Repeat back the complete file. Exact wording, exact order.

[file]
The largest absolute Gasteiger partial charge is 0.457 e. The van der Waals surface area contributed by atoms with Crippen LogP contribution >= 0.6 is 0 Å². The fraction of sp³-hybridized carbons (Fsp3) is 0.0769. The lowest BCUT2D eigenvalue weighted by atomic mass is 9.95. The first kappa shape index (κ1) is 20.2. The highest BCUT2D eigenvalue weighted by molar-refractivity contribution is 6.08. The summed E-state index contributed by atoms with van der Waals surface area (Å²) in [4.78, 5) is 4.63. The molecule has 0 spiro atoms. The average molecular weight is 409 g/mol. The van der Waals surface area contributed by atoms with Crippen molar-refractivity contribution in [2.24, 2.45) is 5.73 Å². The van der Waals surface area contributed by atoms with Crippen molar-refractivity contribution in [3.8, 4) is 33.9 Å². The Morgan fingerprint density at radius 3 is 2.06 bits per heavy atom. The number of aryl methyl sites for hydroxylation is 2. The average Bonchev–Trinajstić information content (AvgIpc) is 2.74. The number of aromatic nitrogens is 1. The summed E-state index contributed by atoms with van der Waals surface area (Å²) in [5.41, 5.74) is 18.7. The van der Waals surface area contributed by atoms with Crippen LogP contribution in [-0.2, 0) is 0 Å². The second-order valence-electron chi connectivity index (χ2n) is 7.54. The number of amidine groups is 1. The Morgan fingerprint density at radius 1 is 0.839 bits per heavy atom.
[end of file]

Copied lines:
The largest absolute Gasteiger partial charge is 0.457 e. The van der Waals surface area contributed by atoms with Crippen LogP contribution >= 0.6 is 0 Å². The fraction of sp³-hybridized carbons (Fsp3) is 0.0769. The lowest BCUT2D eigenvalue weighted by atomic mass is 9.95. The first kappa shape index (κ1) is 20.2. The highest BCUT2D eigenvalue weighted by molar-refractivity contribution is 6.08. The summed E-state index contributed by atoms with van der Waals surface area (Å²) in [4.78, 5) is 4.63. The molecule has 0 spiro atoms. The average molecular weight is 409 g/mol. The van der Waals surface area contributed by atoms with Crippen molar-refractivity contribution in [2.24, 2.45) is 5.73 Å². The van der Waals surface area contributed by atoms with Crippen molar-refractivity contribution in [3.8, 4) is 33.9 Å². The Morgan fingerprint density at radius 3 is 2.06 bits per heavy atom. The number of aryl methyl sites for hydroxylation is 2. The average Bonchev–Trinajstić information content (AvgIpc) is 2.74. The number of aromatic nitrogens is 1. The summed E-state index contributed by atoms with van der Waals surface area (Å²) in [5.41, 5.74) is 18.7. The van der Waals surface area contributed by atoms with Crippen LogP contribution in [-0.2, 0) is 0 Å². The second-order valence-electron chi connectivity index (χ2n) is 7.54. The number of amidine groups is 1. The Morgan fingerprint density at radius 1 is 0.839 bits per heavy atom.